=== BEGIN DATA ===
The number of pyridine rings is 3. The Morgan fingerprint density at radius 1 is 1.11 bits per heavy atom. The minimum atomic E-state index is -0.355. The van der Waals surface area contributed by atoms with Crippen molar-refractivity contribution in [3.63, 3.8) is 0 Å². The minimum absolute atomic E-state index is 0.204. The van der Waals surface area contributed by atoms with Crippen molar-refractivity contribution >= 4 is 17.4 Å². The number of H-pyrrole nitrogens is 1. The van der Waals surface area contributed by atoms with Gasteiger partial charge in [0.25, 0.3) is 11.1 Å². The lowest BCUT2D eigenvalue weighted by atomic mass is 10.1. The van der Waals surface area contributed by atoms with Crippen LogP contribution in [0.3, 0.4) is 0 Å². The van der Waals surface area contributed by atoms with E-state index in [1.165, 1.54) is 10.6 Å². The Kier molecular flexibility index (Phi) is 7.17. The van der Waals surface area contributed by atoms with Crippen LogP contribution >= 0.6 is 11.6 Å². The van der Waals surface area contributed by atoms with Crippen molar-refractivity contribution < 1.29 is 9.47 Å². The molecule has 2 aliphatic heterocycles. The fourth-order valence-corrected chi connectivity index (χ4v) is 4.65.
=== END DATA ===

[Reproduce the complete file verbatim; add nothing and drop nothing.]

The number of pyridine rings is 3. The Morgan fingerprint density at radius 1 is 1.11 bits per heavy atom. The minimum atomic E-state index is -0.355. The van der Waals surface area contributed by atoms with Crippen molar-refractivity contribution in [3.63, 3.8) is 0 Å². The minimum absolute atomic E-state index is 0.204. The van der Waals surface area contributed by atoms with Crippen molar-refractivity contribution >= 4 is 17.4 Å². The number of H-pyrrole nitrogens is 1. The van der Waals surface area contributed by atoms with Gasteiger partial charge in [0.25, 0.3) is 11.1 Å². The lowest BCUT2D eigenvalue weighted by atomic mass is 10.1. The van der Waals surface area contributed by atoms with Crippen LogP contribution in [0.3, 0.4) is 0 Å². The van der Waals surface area contributed by atoms with E-state index in [1.165, 1.54) is 10.6 Å². The Kier molecular flexibility index (Phi) is 7.17. The van der Waals surface area contributed by atoms with Crippen LogP contribution >= 0.6 is 11.6 Å². The van der Waals surface area contributed by atoms with Crippen molar-refractivity contribution < 1.29 is 9.47 Å². The molecule has 2 aliphatic heterocycles. The fourth-order valence-corrected chi connectivity index (χ4v) is 4.65.